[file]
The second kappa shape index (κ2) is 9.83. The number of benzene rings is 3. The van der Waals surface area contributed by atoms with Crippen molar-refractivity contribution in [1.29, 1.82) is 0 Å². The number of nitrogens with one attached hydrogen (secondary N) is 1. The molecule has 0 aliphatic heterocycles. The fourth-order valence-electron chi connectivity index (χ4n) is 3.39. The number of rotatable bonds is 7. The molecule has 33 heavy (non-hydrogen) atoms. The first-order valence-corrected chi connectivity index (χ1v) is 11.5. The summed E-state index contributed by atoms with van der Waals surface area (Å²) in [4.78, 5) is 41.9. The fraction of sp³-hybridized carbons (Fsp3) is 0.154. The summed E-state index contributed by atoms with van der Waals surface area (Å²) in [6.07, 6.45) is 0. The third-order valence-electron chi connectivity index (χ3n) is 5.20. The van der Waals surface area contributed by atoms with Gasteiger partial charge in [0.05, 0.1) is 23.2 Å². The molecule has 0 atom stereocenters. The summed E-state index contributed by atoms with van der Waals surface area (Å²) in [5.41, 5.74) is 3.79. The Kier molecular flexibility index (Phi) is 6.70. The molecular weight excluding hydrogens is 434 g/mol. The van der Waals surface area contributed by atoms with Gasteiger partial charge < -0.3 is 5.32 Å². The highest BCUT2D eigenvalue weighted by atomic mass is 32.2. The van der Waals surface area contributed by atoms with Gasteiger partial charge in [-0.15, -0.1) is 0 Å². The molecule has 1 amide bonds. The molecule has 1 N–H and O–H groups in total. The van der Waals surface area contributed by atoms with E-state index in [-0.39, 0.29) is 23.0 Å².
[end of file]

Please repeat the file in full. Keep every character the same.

The second kappa shape index (κ2) is 9.83. The number of benzene rings is 3. The van der Waals surface area contributed by atoms with Crippen molar-refractivity contribution in [1.29, 1.82) is 0 Å². The number of nitrogens with one attached hydrogen (secondary N) is 1. The molecule has 0 aliphatic heterocycles. The fourth-order valence-electron chi connectivity index (χ4n) is 3.39. The number of rotatable bonds is 7. The molecule has 33 heavy (non-hydrogen) atoms. The first-order valence-corrected chi connectivity index (χ1v) is 11.5. The summed E-state index contributed by atoms with van der Waals surface area (Å²) in [4.78, 5) is 41.9. The fraction of sp³-hybridized carbons (Fsp3) is 0.154. The summed E-state index contributed by atoms with van der Waals surface area (Å²) in [6.07, 6.45) is 0. The third-order valence-electron chi connectivity index (χ3n) is 5.20. The van der Waals surface area contributed by atoms with Gasteiger partial charge in [0.05, 0.1) is 23.2 Å². The molecule has 0 atom stereocenters. The summed E-state index contributed by atoms with van der Waals surface area (Å²) in [5.41, 5.74) is 3.79. The Kier molecular flexibility index (Phi) is 6.70. The molecular weight excluding hydrogens is 434 g/mol. The van der Waals surface area contributed by atoms with Gasteiger partial charge < -0.3 is 5.32 Å². The highest BCUT2D eigenvalue weighted by atomic mass is 32.2. The van der Waals surface area contributed by atoms with Gasteiger partial charge in [-0.15, -0.1) is 0 Å². The molecule has 1 amide bonds. The molecule has 1 N–H and O–H groups in total. The van der Waals surface area contributed by atoms with E-state index in [-0.39, 0.29) is 23.0 Å².